Mises Daily Articles
The Arms of King Abdullah
Congress was recently notified by the US administration that it would be selling weapons to Saudi Arabia in one of the largest arms sales in history. The $60 billion deal includes advanced military aircraft, new helicopters, and other weapons such as missiles and bombs.
Aside from the fact that the costs of US weapons development are socialized while the profits are privatized, this seems like we're just selling weapons to another country. It doesn't really seem like a big deal, considering how much foreign aid we usually provide to everyone so they can fight against each other; but this arms deal has much more to do with foreign policy than meets the eye.
You see, the connections between Saudi Arabia, Iran, and the United States make up the Bermuda Triangle of foreign policy. This twisted three way is deeply confusing for most, and truly disturbing to think about for many others.
We have to look a bit back in history in order to understand the complexity of this relationship.
The Iran-Iraq War is a good place to start. When Iraq invaded Iran in 1980, the United States remained officially neutral while covertly assisting the Iraqi Army. As Iran started to succeed against the Iraqi invaders, the United States increased its support for Iraq, most likely because the United States was still a bit touchy about the events one year earlier, when Iran overthrew the dictator that the CIA had placed in power.
Iraq realized in 1988 that it couldn't pay back its heavy debts to Saudi Arabia and Kuwait. Saddam Hussein didn't believe Iraq had to pay back its debts to Saudi Arabia because the Saudis had only supported Iraq in the war due to fear that the new Iran would influence the Saudis' Shi'a minority, who controlled the majority of oil fields. No agreement could be found, and Iraq proceeded to invade Kuwait two years later. This marks the beginning the Gulf War and the US government's close relationship with Saudi Arabia.
Once the Iraqi Army was in Kuwait, its proximity was close enough to strike the Saudi oil fields, the fact of which was worsened by Hussein's verbal — and extremely hypocritical — attacks on the US-supported Saudi state. Eventually the US military sent 543,000 troops into Saudi Arabia in order to protect it.
That is how much we have supported Saudi Arabia; and, due to that support, they've allowed us to keep around 5,000 troops in their country since 1992, a number that rose to nearly 10,000 during the recent conflict with Iraq. Saudi Arabia has become our puppet, and this leads directly to our relationship with Iran.
Iran has already experienced what it's like to deal with a puppet. The Shah brutalized that country to an extent beyond imagination. It's no wonder why Iranians just want to be left the hell alone.
I'll be the first to admit that Mahmoud Ahmadinejad says some crazy things from time to time, but, if the Iranian citizens don't like him, it's their own problem to deal with, not ours, and they surely are capable of dealing with it. They toppled a previous oppressive regime backed up by an even bigger foreign military. If you don't see the reflection of our own country's founders in that mix, you're not paying attention.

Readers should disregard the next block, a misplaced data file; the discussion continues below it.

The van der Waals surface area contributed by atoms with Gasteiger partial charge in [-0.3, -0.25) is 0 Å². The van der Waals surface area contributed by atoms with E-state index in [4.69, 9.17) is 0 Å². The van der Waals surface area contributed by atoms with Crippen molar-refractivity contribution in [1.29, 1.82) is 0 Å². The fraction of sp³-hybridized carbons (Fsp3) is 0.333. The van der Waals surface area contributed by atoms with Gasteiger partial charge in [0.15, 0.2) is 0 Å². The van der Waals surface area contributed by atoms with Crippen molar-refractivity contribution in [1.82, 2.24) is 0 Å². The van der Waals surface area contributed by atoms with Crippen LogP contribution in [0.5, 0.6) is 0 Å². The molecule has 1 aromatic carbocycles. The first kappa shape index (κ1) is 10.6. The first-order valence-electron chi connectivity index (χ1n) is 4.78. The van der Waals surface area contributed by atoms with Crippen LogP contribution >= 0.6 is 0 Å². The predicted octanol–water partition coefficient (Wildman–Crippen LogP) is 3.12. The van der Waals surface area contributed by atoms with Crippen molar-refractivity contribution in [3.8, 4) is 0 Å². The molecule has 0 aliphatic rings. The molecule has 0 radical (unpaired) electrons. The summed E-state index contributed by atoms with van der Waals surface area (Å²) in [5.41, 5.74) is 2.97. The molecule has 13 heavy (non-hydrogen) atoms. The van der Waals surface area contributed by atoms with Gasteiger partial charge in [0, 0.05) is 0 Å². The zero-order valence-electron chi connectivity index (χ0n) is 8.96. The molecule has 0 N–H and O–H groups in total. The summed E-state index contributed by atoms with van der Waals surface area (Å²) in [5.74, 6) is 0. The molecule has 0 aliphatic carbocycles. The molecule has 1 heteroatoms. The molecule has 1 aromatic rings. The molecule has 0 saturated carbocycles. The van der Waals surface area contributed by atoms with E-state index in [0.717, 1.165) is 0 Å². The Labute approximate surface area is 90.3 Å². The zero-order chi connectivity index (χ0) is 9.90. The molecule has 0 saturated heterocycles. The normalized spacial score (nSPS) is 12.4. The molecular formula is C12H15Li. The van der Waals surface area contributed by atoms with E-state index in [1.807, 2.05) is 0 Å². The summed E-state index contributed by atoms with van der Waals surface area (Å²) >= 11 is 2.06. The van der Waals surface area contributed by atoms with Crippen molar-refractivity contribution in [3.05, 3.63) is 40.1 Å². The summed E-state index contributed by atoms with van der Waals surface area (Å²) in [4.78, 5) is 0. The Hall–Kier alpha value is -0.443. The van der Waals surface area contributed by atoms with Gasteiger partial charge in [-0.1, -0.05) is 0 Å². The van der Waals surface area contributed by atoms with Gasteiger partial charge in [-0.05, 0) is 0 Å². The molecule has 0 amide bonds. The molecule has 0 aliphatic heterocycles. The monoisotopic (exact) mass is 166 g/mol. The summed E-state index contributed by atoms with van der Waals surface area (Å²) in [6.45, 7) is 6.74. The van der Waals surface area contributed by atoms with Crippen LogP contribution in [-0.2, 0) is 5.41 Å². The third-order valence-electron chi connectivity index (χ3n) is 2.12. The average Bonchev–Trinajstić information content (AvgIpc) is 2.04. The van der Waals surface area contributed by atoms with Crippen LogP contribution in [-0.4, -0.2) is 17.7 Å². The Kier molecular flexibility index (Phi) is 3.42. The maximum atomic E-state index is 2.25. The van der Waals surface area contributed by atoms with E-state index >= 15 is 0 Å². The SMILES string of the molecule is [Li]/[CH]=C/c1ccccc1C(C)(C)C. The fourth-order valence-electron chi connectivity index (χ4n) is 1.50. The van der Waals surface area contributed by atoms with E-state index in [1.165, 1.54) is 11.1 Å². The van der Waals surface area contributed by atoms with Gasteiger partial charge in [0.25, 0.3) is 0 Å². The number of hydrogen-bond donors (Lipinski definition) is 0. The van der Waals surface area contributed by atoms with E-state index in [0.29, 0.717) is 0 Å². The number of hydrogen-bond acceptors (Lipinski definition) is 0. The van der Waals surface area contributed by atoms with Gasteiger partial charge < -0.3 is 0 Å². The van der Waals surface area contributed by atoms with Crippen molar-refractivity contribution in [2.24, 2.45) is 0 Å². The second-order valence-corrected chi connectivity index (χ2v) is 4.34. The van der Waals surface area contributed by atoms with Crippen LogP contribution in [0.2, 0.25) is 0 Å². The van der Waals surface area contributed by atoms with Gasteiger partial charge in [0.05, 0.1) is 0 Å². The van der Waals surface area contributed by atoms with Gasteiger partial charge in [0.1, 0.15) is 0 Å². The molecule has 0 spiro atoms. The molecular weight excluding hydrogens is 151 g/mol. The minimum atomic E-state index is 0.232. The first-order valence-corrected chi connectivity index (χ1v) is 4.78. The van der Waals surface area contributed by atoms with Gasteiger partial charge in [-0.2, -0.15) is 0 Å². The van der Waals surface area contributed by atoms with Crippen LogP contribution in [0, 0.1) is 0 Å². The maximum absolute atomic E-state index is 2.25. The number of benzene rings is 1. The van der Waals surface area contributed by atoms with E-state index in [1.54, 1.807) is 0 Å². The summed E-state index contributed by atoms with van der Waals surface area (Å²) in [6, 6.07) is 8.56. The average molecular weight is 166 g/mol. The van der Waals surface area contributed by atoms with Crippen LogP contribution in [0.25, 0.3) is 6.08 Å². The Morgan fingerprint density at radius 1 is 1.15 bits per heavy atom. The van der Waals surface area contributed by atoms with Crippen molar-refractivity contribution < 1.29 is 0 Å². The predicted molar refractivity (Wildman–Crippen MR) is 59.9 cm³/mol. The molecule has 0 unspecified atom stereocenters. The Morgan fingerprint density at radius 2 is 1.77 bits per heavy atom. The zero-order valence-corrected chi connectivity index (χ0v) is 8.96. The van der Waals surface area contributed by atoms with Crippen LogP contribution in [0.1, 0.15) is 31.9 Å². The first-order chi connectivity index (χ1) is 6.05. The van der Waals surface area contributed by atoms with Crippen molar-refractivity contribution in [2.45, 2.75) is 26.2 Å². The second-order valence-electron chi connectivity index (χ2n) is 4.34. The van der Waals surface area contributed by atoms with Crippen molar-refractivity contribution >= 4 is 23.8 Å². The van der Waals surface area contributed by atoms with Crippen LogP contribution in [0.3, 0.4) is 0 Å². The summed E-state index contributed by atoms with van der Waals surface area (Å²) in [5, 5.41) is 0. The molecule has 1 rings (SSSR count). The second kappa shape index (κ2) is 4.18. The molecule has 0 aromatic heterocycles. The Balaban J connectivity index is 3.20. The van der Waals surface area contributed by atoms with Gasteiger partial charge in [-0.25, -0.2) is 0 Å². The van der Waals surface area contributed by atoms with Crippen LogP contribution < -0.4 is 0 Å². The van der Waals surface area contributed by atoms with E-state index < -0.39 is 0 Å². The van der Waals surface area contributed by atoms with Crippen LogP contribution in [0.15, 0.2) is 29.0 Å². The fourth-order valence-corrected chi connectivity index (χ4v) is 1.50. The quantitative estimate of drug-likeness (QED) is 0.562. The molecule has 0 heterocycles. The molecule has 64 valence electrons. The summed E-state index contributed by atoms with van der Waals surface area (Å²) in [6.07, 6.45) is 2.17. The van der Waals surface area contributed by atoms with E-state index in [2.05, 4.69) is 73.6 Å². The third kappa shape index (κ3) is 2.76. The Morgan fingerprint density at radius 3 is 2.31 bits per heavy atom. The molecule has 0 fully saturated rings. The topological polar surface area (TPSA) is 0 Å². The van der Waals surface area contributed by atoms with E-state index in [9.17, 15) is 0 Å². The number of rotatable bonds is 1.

Now, whether or not Iran's nuclear program poses a threat to the United States doesn't really matter, because, as we've seen throughout the past decade, preemptive wars do not end well; and the only reason Iran would ever attack us is if we were to intervene even further in its affairs.
I mean, the United States continually enforces sanctions against the country, installs military bases surrounding its borders, and supports much more oppressive regimes; and we continue to ask why the Iranians are scared? They have as much right to defend themselves from us as we do from them. Of course, when the US government doesn't get its way, it has to call in the United Nations.
The most recent of the sanctions against Iran, passed earlier this year, have crippled Iran's economy in the name of hurting Iran's government. The United Nations is arrogant for thinking that sanctions hurt governments and not citizens. It is incredibly easier to be poor in the United States, where the economy is at least semifree, as opposed to in a country where imports are impeded by illegal blockades, and thus costs are raised.
So, in essence, the US government likes the Saudis because they allow us to be in their country, and it doesn't like the Iranians because they don't want us to be in their country.
But we have to make sure to understand the importance of the depths of these relationships, or else the debate ends up focusing on some kind of nonexistent difference in mentality between Saudis, Iranians, and Americans that we can somehow fix overnight.
We always need to see things from various perspectives. How would we feel if Iran were to set up multiple military bases in Mexico, Canada, and Cuba? The answer is that we'd feel threatened.
A big factor in the equation is that Mecca and Medina, the two holiest Islamic cities, are in Saudi Arabia, where our troops were stationed, which is one of the main reasons for the attacks on September 11th.
It is true that we took out most of our troops from the area in 2003 in order to ease tensions caused by our foreign interferences; but for the United States to supply Saudi Arabia with a massive arsenal near the holy Islamic cities is a disastrous idea. With Iran's recent insistences on being a sovereign nation, our sale to Saudi Arabia is our government's way of telling Iran, "We're not there, but we are."
This arms deal is aggressive and demeaning; and it in no way protects the interests of the United States. Until our military is completely out of the Arabian Peninsula, we cannot expect to make any peace with foreign nations.